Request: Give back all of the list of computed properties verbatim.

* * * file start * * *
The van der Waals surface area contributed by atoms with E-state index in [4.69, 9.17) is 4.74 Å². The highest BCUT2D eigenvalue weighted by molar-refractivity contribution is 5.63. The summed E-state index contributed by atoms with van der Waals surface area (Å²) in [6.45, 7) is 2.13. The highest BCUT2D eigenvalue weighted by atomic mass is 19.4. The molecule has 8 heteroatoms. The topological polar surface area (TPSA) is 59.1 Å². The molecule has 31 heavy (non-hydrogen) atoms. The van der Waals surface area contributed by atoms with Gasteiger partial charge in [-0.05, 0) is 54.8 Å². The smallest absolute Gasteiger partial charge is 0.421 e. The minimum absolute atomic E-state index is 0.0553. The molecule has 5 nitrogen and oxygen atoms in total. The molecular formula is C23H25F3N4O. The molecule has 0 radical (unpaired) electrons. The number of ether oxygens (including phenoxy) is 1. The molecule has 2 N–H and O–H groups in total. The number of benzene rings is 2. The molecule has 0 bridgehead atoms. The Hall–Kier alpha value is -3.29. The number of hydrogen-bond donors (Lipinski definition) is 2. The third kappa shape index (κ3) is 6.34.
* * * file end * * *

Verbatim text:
The van der Waals surface area contributed by atoms with E-state index in [4.69, 9.17) is 4.74 Å². The highest BCUT2D eigenvalue weighted by molar-refractivity contribution is 5.63. The summed E-state index contributed by atoms with van der Waals surface area (Å²) in [6.45, 7) is 2.13. The highest BCUT2D eigenvalue weighted by atomic mass is 19.4. The molecule has 8 heteroatoms. The topological polar surface area (TPSA) is 59.1 Å². The molecule has 31 heavy (non-hydrogen) atoms. The van der Waals surface area contributed by atoms with Gasteiger partial charge in [-0.05, 0) is 54.8 Å². The smallest absolute Gasteiger partial charge is 0.421 e. The minimum absolute atomic E-state index is 0.0553. The molecule has 5 nitrogen and oxygen atoms in total. The molecular formula is C23H25F3N4O. The molecule has 0 radical (unpaired) electrons. The number of ether oxygens (including phenoxy) is 1. The molecule has 2 N–H and O–H groups in total. The number of benzene rings is 2. The molecule has 0 bridgehead atoms. The Hall–Kier alpha value is -3.29. The number of hydrogen-bond donors (Lipinski definition) is 2. The third kappa shape index (κ3) is 6.34.